For more than a decade, states have been at work implementing the Affordable Care Act (ACA). Today, to varying degrees, its provisions are hardwired into all states. If the ACA fails to survive the objections raised in the US Supreme Court case California vs. Texas, states will face significant challenges and new costs.
The court may reaffirm its 2012 ruling that upheld the constitutionality of the mandate that individuals must have insurance coverage or pay a penalty. It could also conclude that the individual mandate is in fact unconstitutional and strike down some but not all the law, or it could end the law altogether. Of course, the most profound impact such a decision would have is on the more than 20 million Americans now covered through ACA’s coverage expansions. Most states, now confronting severe budget constraints due to COVID-19, would be unable to replace the federal dollars that now support that coverage through Medicaid expansion and tax subsidies.
But there are more implications – some mundane but substantial – at stake here for states should the court significantly alter or eliminate the ACA. This blog and the accompanying slide deck outlines the far-reaching effect of states’ health insurance programs stripped of the ACA.
For starters, the ACA required states to significantly alter how Medicaid eligibility and enrollment is conducted and changed how financial eligibility is determined for many Medicaid enrollees. It required a single application to be used for multiple health coverage programs and streamlined how eligibility is conducted. Federal dollars supported the buildout of new technologies and other administrative apparatus to support the new, consolidated eligibility and enrollment systems and to link Medicaid to health insurance exchanges. This work was transformative and is now well established in all states, but without the ACA:
- Would states be required to again retool all their systems and do it without the federal money that helped build them?
- Would states face federal penalties for noncompliant eligibility determinations as they transitioned Medicaid expansion enrollees off coverage and revamped their systems to once again administer traditional Medicaid programs?
- What about the cost and ensuing confusion as children of state employees, now eligible for the Children’s Health Insurance Program (CHIP) and ACA funding, lose that coverage and revert back to their parents’ health coverage?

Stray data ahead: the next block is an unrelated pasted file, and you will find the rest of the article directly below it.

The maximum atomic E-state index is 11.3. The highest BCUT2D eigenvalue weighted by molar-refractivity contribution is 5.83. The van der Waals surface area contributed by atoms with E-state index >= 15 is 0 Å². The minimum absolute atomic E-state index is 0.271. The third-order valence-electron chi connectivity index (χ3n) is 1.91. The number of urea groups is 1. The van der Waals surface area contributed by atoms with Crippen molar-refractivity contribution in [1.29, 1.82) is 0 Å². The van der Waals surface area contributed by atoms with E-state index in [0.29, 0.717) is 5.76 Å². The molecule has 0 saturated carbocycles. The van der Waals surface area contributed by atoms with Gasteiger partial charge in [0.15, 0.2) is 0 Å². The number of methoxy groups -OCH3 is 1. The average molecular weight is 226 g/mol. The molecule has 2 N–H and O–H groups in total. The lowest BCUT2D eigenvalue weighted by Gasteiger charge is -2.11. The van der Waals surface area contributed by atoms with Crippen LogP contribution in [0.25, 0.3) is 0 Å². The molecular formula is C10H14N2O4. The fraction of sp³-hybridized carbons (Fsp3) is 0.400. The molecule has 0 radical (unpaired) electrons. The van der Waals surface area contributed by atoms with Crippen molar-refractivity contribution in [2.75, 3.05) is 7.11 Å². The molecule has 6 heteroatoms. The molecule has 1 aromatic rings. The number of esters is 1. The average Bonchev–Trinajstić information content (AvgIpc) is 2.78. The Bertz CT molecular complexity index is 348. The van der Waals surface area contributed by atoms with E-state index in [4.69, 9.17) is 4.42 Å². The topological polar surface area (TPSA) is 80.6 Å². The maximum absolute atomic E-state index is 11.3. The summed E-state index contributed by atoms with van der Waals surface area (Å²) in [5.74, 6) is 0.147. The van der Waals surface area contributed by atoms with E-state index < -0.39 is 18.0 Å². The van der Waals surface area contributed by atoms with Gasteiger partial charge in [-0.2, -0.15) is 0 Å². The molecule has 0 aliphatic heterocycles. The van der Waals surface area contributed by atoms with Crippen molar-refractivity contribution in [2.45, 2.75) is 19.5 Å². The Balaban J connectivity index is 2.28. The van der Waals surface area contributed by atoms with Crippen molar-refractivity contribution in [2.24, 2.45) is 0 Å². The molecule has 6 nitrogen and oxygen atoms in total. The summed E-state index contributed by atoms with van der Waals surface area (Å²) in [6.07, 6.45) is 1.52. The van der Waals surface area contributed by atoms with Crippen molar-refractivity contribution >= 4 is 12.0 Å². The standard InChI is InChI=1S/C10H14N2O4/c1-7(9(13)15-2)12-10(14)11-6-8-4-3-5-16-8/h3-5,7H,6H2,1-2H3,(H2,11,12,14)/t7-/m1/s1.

If the ACA’s expanded coverage to fill the Medicare Part D’s “donut hole” is eliminated, how will states protect low-income Medicare beneficiaries who are dually eligible for Medicare and Medicaid, and at what cost?
Importantly, the ACA set national standards for insurance regulation, particularly for small group and individual markets. Before the ACA, insurers used crude tools to lower costs and maximize revenue, imposing annual and lifetime limits on claims, refusing to cover pre-existing conditions, using discriminatory rating practices, denying renewals, and rescinding coverage while shifting more and more costs to out-of-pocket expenses for consumers. The ACA prohibited such practices and imposed medical loss ratios on all markets to limit what insurers could charge in overhead and administration.
In providing advanced premium tax credits (APTC) and health insurance exchanges to help consumers find and secure affordable, comprehensive coverage, the ACA stabilized and grew the individual markets in states. The loss of these consumer protections and subsidies will alter the dynamic of these markets and challenge states to maintain coverage. While 40 states have enacted laws to allow children to stay on a parent’s plan until age 26, some make that coverage optional for insurers, not a requirement. As the chart in this slide deck demonstrates, some states have concretized parts of the ACA in their state laws, protecting those with pre-existing conditions, limiting out of pocket exposure, and banning annual and lifetime benefits. But the majority of states have not followed suit and the loss of APTCs that make that coverage affordable will complicate state policymaking decisions.
These few examples of the data included in NASHP’s slide deck make clear that the ACA is deeply embedded in state program operations, policy and law. The elimination of the ACA would indeed create profound loss for the millions of people covered by the program, but the disruption it would cause states’ insurance markets and administrative and IT infrastructure cannot be ignored. As the court hears oral arguments and ultimately makes its decision, states must be prepared for potential upheaval as 11 years of work implementing and refining the ACA could be upended.